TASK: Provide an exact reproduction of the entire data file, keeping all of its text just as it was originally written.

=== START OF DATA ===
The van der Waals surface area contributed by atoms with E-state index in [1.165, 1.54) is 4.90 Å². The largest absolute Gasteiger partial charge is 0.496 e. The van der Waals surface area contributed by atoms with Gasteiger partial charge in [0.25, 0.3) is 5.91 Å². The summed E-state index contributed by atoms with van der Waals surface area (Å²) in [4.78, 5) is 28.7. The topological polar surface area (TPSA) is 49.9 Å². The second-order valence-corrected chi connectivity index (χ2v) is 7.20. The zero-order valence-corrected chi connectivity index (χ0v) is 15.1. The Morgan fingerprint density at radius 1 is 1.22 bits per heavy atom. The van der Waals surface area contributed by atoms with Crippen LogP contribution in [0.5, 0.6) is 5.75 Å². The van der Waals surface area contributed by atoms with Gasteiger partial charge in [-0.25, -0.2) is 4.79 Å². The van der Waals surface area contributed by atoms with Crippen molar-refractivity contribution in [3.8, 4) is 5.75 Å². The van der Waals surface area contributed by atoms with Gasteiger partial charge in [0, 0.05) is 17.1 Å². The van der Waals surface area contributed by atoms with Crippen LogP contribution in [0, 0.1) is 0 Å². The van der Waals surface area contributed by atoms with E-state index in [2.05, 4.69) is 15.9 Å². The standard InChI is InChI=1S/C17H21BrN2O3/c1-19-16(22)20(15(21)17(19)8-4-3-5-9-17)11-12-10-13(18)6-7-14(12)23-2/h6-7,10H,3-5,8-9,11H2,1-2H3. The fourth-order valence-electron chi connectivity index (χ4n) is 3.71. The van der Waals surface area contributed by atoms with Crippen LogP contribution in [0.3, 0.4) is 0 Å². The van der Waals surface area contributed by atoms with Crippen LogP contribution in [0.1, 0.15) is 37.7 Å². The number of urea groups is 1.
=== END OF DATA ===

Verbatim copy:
The van der Waals surface area contributed by atoms with E-state index in [1.165, 1.54) is 4.90 Å². The largest absolute Gasteiger partial charge is 0.496 e. The van der Waals surface area contributed by atoms with Gasteiger partial charge in [0.25, 0.3) is 5.91 Å². The summed E-state index contributed by atoms with van der Waals surface area (Å²) in [4.78, 5) is 28.7. The topological polar surface area (TPSA) is 49.9 Å². The second-order valence-corrected chi connectivity index (χ2v) is 7.20. The zero-order valence-corrected chi connectivity index (χ0v) is 15.1. The Morgan fingerprint density at radius 1 is 1.22 bits per heavy atom. The van der Waals surface area contributed by atoms with Crippen LogP contribution in [0.5, 0.6) is 5.75 Å². The van der Waals surface area contributed by atoms with Gasteiger partial charge in [-0.25, -0.2) is 4.79 Å². The van der Waals surface area contributed by atoms with Crippen molar-refractivity contribution in [3.8, 4) is 5.75 Å². The van der Waals surface area contributed by atoms with Gasteiger partial charge in [0, 0.05) is 17.1 Å². The van der Waals surface area contributed by atoms with Crippen LogP contribution in [0, 0.1) is 0 Å². The van der Waals surface area contributed by atoms with E-state index in [2.05, 4.69) is 15.9 Å². The standard InChI is InChI=1S/C17H21BrN2O3/c1-19-16(22)20(15(21)17(19)8-4-3-5-9-17)11-12-10-13(18)6-7-14(12)23-2/h6-7,10H,3-5,8-9,11H2,1-2H3. The fourth-order valence-electron chi connectivity index (χ4n) is 3.71. The van der Waals surface area contributed by atoms with Crippen LogP contribution in [0.3, 0.4) is 0 Å². The van der Waals surface area contributed by atoms with Crippen LogP contribution in [0.1, 0.15) is 37.7 Å². The number of urea groups is 1.